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Fractal animation courtesy of Rectangleworld

With computers, we can generate beautiful art from complex numbers. These designs, some of which you can see on this page, are called fractals.

fractal - dark

Fractals are produced using an iteration process. This is where we start with a number and then feed it into a formula. We get a result and feed this result back into the formula, getting another result. And so on and so on...

Fractals start with a complex number. Each complex number produced gives a value for each pixel on the screen. The higher the number of iterations, the better the quality of the image

Fractal image from complex numbers


Common fractals are based on the Julia Set and the Mandelbrot Set.

Continues below

Julia Set

The Julia Set equation is:

Zn+1 = (Zn)2 + c

For the Julia Set, the value of `c` remains constant and the value of Zn changes.


Example of a Julia Set:

If we start with the complex number Z1= 0.5 + 0.6j, and let `c = 0.3` and then feed this into the formula above, we have:

Z2 = (0.5 + 0.6j)2 + 0.3 = 0.19 + 0.6j

We now take this new answer and feed it back in:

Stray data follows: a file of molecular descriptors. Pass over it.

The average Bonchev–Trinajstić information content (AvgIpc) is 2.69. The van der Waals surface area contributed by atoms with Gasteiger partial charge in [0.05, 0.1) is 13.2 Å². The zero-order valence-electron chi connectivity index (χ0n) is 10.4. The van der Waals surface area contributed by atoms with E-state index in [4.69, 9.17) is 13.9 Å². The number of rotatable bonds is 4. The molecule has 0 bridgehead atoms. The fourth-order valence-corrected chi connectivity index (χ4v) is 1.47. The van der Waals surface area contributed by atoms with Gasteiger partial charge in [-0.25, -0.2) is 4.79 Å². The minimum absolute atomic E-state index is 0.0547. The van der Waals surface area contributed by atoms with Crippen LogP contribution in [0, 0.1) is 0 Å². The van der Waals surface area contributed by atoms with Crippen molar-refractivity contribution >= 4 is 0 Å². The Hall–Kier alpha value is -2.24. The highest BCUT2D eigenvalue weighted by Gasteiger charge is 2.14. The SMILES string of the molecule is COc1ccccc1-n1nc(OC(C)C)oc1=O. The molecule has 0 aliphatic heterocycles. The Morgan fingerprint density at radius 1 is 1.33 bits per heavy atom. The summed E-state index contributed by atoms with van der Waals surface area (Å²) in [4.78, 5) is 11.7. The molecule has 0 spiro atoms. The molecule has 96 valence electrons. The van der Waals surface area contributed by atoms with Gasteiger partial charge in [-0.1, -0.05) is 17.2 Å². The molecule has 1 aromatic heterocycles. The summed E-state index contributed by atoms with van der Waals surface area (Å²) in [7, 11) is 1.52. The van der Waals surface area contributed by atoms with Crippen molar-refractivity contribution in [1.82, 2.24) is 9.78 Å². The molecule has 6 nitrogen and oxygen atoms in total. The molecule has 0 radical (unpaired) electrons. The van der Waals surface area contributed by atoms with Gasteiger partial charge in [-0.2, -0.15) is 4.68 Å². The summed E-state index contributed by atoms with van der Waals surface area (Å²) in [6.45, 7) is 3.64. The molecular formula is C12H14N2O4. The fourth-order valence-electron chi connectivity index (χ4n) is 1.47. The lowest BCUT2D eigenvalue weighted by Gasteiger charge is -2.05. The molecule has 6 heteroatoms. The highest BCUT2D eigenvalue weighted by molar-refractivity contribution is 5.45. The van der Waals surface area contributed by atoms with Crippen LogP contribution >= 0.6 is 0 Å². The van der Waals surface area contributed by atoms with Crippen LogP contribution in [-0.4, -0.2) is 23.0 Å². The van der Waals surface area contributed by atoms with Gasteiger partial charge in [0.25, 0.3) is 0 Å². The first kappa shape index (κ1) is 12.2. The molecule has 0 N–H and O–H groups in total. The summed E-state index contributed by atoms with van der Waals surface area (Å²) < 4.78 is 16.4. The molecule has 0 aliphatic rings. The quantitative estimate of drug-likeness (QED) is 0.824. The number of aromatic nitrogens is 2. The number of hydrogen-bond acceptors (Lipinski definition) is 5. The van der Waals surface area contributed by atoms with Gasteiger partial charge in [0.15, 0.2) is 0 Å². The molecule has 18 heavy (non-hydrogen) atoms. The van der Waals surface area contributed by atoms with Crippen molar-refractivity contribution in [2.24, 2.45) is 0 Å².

Z3 = (0.19 + 0.6j)2 + 0.3 = -0.0239 + 0.228j

Continuing, we find that

Z4 = 0.24858721 − 0.0108984j and

Z5 = 0.3616768258

− 0.005418405698j

The Mandelbrot Set

Mandelbrot fractal
The Mandelbrot Set (discovered accidentally by an IBM computer programmer of that name) is the same as the Julia Set, but the value of c is allowed to change.

More fractals

The Fractal Fern

Fractal fern
The "fractal fern" is generated completely by fractals. This is not a digital photograph - it is completely computer-generated.


Autumn fractal
Image source: Fractales

Is There a Use for Any of This?

There certainly is.

Fractal antenna

A US company called Fractal Antenna Systems, Inc. makes antenna arrays that use fractal shapes to get superior performance characteristics, because they can be packed so close together.

This design ensures performance improvements in antennae used in wireless, microwave, RFID (Radio Frequency Identification) and telecommunications.

More details can be found at:

See also Math of the Moors.

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